A year later, Murray Kidd was turfed out by the same men who had ushered him in. On Kidd's watch, Ireland had won three out of nine games, and the final run of four losses – including defeats by Samoa and Italy – did for him.
It was all Murray's fault, so Murray got the sack. Next came Brian Ashton, whose coronation was an altogether more high-profile affair, featuring a unique six-year contract. After another year, the same system that had appointed him got rid of him, and the system went on unchanged.
You will be pleased to know that in this world of rapid change some things are constant. The way we appoint our national rugby coach is one of them.
Last Wednesday, Declan Kidney came to Dublin to meet the members of the national team review group. This is the modern-day equivalent of the old elections sub-committee. It has extended from a three-man to a five-man operation, but otherwise not much has changed: they appoint people to positions of power but are not answerable if those appointments go south.
Lo and behold, this might be the last time we replace a coach using this system. As most of you know, the IRFU have signed off on the brave new world that is Plan Ireland, a vision of a professional operation running a professional game, and it may even be functional before the 20th anniversary of the game going open, in 2015.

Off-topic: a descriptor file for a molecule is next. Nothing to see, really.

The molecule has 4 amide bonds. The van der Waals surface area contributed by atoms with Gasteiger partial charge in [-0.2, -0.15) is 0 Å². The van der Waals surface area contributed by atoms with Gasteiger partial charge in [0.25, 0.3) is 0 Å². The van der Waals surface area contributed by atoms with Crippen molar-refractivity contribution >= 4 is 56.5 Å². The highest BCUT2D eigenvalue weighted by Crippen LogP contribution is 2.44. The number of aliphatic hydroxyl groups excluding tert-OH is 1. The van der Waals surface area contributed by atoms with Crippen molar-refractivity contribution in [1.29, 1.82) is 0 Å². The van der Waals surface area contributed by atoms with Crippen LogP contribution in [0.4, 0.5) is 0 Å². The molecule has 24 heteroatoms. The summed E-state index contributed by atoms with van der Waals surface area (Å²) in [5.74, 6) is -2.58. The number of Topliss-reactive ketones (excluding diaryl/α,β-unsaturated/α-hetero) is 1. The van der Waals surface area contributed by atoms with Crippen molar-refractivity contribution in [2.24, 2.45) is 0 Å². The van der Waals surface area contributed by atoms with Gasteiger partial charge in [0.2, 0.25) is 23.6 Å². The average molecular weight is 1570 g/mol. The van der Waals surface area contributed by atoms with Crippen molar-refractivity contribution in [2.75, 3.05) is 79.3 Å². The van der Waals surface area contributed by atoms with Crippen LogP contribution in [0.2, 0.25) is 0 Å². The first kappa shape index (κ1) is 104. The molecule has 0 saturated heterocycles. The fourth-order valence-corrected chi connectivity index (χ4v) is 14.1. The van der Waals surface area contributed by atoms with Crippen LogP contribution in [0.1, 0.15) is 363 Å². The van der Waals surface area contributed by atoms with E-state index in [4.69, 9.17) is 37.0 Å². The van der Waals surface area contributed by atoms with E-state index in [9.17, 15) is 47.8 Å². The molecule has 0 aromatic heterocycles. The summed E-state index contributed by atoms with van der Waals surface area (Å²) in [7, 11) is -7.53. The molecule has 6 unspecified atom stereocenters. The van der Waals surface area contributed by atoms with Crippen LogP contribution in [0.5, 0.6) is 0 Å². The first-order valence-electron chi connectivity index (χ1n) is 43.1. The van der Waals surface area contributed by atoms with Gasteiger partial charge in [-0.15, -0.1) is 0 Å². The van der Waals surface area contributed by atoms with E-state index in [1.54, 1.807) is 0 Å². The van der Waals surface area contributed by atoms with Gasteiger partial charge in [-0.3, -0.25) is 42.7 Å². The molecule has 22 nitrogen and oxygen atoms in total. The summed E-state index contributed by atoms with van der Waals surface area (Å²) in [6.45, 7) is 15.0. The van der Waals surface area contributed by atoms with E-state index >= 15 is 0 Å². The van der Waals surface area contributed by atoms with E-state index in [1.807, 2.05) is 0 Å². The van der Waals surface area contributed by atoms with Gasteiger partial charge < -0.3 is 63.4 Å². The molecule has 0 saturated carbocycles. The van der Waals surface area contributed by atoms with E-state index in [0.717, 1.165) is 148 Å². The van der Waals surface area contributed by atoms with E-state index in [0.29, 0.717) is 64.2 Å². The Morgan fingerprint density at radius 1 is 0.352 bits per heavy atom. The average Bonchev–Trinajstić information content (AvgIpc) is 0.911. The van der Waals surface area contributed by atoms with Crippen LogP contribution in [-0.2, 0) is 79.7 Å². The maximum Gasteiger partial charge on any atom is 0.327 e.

Bear with us while we run through a few details here. Again.
The plan is for a performance director to be appointed, someone who would install the national and provincial coaches, and a professional game board of six to eight members who would run the pro game, ensuring that all parts in our tidy little system are in working order.
Last week we spoke to a senior IRFU source about the progress of the plan. All signed off at committee level, he assured us. Moreover, the hunt was on already for the performance director. Was it not a pity that this hadn't been done a bit sooner so that the new director could start by finding us a new coach?